Yogin (योगिन्).—mfn. (-gī-ginī-gi) 1. Who or what joins, or effects junction or connection, &c. 2. Possessed of superhuman powers. m. (-gī) 1. A devotee, an ascetic in general. 2. The religious or devout man, who performs worldly actions and ceremonies without regard to their results, and keeps his mind fixed upon Brahma or God alone. 3. The performer of the particular act of meditation called Yoga. 4. A magician, a conjuror, one supposed to have obtained supernatural powers. f. (-nī) Name of the eight female fiend or spirit attendant on, and created by Durga; E. yoga as above, ini aff.; or yuj to join, aff. ghinuṇ .

Source: Cologne Digital Sanskrit Dictionaries: Shabda-Sagara Sanskrit-English Dictionary
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Sanskrit, also spelled संस्कृतम् (saṃskṛtam), is an ancient language of India commonly seen as the grandmother of the Indo-European language family. Closely allied with Prakrit and Pali, Sanskrit is more exhaustive in both grammar and terms and has the most extensive collection of literature in the world, greatly surpassing its sister-languages Greek and Latin.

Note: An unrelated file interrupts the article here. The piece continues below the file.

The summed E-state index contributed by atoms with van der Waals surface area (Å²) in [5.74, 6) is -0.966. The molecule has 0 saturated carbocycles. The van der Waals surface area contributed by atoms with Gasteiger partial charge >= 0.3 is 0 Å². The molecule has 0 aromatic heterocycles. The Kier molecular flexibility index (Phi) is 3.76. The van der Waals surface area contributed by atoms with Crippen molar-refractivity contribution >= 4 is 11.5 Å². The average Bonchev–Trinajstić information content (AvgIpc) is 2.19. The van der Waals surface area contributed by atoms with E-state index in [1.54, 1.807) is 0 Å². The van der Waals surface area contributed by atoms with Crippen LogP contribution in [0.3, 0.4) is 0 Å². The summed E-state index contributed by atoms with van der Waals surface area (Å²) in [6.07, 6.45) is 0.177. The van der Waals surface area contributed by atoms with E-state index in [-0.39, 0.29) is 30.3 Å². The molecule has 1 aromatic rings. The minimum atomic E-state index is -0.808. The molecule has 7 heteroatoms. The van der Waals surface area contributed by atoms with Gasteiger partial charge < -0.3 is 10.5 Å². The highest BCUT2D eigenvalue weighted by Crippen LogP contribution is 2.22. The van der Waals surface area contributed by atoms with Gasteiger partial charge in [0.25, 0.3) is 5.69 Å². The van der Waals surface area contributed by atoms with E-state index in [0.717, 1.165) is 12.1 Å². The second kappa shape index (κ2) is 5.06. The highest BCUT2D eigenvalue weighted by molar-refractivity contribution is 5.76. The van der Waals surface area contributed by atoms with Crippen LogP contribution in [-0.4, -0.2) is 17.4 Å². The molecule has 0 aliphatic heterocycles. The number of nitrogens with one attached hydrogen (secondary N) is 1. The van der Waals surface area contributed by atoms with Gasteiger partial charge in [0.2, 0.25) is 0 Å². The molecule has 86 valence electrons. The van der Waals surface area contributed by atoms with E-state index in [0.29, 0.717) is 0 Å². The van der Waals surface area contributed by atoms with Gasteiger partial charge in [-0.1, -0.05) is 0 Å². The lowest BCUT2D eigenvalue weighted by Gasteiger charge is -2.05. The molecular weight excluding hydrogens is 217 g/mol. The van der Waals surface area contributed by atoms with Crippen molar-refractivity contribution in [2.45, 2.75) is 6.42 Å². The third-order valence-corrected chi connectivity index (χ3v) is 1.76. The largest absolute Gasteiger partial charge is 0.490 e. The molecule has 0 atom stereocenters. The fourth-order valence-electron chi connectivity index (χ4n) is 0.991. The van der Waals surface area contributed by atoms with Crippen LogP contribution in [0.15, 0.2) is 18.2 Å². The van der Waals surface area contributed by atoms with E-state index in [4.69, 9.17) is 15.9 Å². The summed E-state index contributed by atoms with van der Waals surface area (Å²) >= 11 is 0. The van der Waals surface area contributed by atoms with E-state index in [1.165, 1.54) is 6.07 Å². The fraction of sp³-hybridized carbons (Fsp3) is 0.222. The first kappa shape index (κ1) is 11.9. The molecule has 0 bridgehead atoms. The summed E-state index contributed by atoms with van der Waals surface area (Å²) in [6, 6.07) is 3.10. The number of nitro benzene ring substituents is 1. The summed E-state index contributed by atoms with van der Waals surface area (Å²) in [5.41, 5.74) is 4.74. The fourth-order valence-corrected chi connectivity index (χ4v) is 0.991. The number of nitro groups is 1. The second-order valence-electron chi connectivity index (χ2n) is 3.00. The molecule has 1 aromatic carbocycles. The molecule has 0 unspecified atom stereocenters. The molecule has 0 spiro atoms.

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Relevant definitions

Search found 155 related definition(s) that might help you understand this better. Below you will find the 15 most relevant articles:

Shivayogin
Śivayogin (शिवयोगिन्) refers to one who practices Śaivite Yoga, as defined in the Śivapurāṇa 1....
Yoginidra
Yoginidrā (योगिनिद्रा).—f. (-drā) Light sleep, wakefulness. E. yogin a saint, nidrā sleep.
Somayogin
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Mahayogin